Learners can enter a learning pathway from any point within a created collection. Issuers can use insights from completion patterns to identify which combinations of credentials are the most popular. This allows issuers to identify opportunities for up-sells such as incentivizing specific courses, or recommending certain courses to learners. For example, an issuer builds a collection of level 1 or fundamental credentials that covers Excel, Word, and Powerpoint and also creates collections for levels 1 - 4 in Excel, Word, and Powerpoint. The issuer can view which level 1 credentials are most commonly completed, in our example Excel and Word, and increase visibility on the marketing site or through email marketing for the collections that cover Excel and Word from level 1 - 4.
Motivate Continuous Learning
A key benefit of collections is the increased visibility to learners for next recommended steps. Learners can see from the credential page how many credentials they have earned within a collection and how many credentials are outstanding. Whenever a third-party views their credential, they also can see this information. This serves as motivation to earn all credentials within a collection so they can achieve 100% and showcase their competences in a topic or variety of topics. Links to the next credential within a collection can also be included in the credential delivery email and on the dedicated credential page. For issuers that are charging per-course, this increased visibility helps to drive revenue by encouraging learners to take more courses.
Encourage Completion Rates
Increased visibility of credentials within a collection and learner behavior also helps to encourage course completion rates. Learners aren’t left guessing on where they should go next and using the learner flow tool, issuers can identify where learners are failing to engage with certain credentials. They can use this data to identify where certain courses need to be boosted or simplified in terms of complexity, where additional introductory courses should be added, or if additional intermediary courses are required. Learners that are paying for courses should be getting value out of the programs they sign-up to and collections are an effective way for issuers to assess value.
How to measure the success of learning pathways
Once recipients have started to earn credentials within a collection, issuers can refer to the Learner Flow tool to gain insights into the success of their learning pathways. Learner Flow provides issuers with insights into their candidate behavior and it also allows them to act on these insights to improve engagement with their courses or programs and prevent drop-off.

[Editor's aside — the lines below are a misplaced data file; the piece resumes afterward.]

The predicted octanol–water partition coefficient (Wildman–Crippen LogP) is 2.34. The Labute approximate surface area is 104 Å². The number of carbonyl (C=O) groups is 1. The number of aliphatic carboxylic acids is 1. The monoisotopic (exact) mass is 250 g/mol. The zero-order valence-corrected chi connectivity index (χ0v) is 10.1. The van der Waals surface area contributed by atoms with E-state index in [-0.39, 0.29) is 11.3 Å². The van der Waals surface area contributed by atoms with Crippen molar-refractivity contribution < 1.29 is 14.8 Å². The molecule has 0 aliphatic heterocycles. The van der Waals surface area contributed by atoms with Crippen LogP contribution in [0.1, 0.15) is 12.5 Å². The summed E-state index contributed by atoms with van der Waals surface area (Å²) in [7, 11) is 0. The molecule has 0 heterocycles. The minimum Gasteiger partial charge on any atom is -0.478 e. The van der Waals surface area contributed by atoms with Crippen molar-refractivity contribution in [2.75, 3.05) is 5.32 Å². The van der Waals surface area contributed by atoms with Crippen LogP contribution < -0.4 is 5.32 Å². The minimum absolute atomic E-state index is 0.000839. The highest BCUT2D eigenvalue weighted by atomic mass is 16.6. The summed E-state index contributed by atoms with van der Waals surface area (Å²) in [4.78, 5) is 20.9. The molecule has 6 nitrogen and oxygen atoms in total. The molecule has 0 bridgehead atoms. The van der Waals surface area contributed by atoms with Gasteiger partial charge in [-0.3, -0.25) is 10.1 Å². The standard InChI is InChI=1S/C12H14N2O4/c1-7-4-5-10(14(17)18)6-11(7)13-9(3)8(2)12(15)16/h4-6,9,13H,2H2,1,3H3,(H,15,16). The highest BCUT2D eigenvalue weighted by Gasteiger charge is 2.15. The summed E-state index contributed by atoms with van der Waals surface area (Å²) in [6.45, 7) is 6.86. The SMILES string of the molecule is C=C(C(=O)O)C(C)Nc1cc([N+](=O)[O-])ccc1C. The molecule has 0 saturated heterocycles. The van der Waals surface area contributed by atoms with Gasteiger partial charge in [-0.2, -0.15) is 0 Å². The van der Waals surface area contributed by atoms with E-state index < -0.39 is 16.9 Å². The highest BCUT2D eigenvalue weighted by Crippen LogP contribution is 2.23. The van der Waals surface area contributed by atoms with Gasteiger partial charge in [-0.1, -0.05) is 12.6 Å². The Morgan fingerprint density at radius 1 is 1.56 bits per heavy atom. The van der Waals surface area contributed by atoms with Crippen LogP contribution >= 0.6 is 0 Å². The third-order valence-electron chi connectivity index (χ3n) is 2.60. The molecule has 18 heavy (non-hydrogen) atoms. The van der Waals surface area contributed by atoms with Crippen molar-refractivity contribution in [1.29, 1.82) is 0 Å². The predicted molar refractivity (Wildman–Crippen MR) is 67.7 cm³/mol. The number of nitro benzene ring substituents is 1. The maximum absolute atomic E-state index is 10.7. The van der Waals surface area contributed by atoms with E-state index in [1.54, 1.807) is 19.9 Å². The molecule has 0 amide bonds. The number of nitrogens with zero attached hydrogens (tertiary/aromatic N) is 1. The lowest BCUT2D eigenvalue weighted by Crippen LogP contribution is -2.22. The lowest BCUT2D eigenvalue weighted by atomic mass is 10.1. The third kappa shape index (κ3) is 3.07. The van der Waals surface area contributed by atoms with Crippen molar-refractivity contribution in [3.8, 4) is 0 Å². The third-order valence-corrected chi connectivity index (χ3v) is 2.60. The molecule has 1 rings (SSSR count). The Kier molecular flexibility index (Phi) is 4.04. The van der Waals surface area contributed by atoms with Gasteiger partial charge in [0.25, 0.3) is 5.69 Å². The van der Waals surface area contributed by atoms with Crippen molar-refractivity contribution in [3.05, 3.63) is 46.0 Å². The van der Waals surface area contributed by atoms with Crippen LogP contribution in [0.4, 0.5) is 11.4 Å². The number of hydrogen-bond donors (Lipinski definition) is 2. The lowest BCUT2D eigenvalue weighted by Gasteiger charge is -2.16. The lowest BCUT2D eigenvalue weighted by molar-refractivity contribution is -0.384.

The tool allows issuers to see how many learners entered at certain points within a pathway and how many learners completed previous or following credentials from their entry point. If learners are entering at the first credential but not completing it, but instead go on to complete subsequent credentials, issuers know they need to revisit the introductory credential and increase the complexity or make it more engaging. Similarly, if candidates are making it all the way through a collection but are not completing the final credential, the issuer may need to make this final course less complex. When learner drop-off occurs between two middle credentials, the issuer can use this insight to either recreate these courses to increase engagement or add an additional intermediary credential to lessen the complexity curve. The Learner Flow tool can help issuers to adjust their collections according to user behavior to reduce or eliminate learner attrition, and as a result, measure the success of their learning pathways.
Collections or learning pathways are an excellent way of engaging learners by providing guidance for which credential they should pursue next. By creating collections of similar level credentials or credentials of increasing complexity, issuers can promote continuous learning and encourage completion rates. The increased visibility of credential collections and a candidate’s progress within a collection also helps to motivate learners to achieve all credentials within the learning pathway. Issuers that are charging per-course can use collections to drive revenue by providing clarity and incentive for learners to proceed to the next step.
To learn more about collections, learner flow insights, or digital credentials, reach out to the team to request a platform demo and see digital credentials in action.
Learn how to use digital credentials to engage your candidates and grow your programs in our Digital Credentials Buyer’s Guide. In this free, downloadable guide, you’ll gain insights into the process of implementing digital credentials, including:
- What goes into a quality digital credentialing solution
- How to get stakeholder buy-in for digital credentials
- The immediate and long-term benefits of using digital credentials
- How digital credentials are used to support high-level strategies
- How to use digital credentials to deliver program growth